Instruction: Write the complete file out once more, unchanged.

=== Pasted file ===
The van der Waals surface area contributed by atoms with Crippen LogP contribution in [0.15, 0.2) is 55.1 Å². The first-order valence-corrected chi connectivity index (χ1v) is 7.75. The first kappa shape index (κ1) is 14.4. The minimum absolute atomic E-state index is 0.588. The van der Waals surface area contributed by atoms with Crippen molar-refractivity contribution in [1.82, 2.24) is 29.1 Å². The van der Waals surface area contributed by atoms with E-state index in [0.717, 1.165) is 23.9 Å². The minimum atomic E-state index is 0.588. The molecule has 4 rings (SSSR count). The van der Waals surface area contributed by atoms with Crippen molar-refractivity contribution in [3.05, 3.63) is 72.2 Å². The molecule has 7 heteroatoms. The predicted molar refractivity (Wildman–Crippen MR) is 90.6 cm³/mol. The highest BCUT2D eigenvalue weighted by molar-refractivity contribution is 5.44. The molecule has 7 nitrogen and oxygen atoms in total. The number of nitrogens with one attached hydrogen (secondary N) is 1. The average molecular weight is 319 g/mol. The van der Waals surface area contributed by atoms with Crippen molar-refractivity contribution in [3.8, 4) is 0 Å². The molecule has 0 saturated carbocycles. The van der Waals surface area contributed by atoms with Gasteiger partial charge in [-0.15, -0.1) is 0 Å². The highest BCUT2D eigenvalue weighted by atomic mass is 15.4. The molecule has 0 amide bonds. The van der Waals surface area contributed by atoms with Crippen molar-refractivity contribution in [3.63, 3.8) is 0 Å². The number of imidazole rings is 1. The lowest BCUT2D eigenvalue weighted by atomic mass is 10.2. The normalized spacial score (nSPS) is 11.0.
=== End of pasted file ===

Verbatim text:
The van der Waals surface area contributed by atoms with Crippen LogP contribution in [0.15, 0.2) is 55.1 Å². The first-order valence-corrected chi connectivity index (χ1v) is 7.75. The first kappa shape index (κ1) is 14.4. The minimum absolute atomic E-state index is 0.588. The van der Waals surface area contributed by atoms with Crippen molar-refractivity contribution in [1.82, 2.24) is 29.1 Å². The van der Waals surface area contributed by atoms with E-state index in [0.717, 1.165) is 23.9 Å². The minimum atomic E-state index is 0.588. The molecule has 4 rings (SSSR count). The van der Waals surface area contributed by atoms with Crippen molar-refractivity contribution in [3.05, 3.63) is 72.2 Å². The molecule has 7 heteroatoms. The predicted molar refractivity (Wildman–Crippen MR) is 90.6 cm³/mol. The highest BCUT2D eigenvalue weighted by molar-refractivity contribution is 5.44. The molecule has 7 nitrogen and oxygen atoms in total. The number of nitrogens with one attached hydrogen (secondary N) is 1. The average molecular weight is 319 g/mol. The van der Waals surface area contributed by atoms with Crippen molar-refractivity contribution in [3.8, 4) is 0 Å². The molecule has 0 saturated carbocycles. The van der Waals surface area contributed by atoms with Gasteiger partial charge in [-0.15, -0.1) is 0 Å². The highest BCUT2D eigenvalue weighted by atomic mass is 15.4. The molecule has 0 amide bonds. The van der Waals surface area contributed by atoms with Crippen molar-refractivity contribution in [3.63, 3.8) is 0 Å². The number of imidazole rings is 1. The lowest BCUT2D eigenvalue weighted by atomic mass is 10.2. The normalized spacial score (nSPS) is 11.0.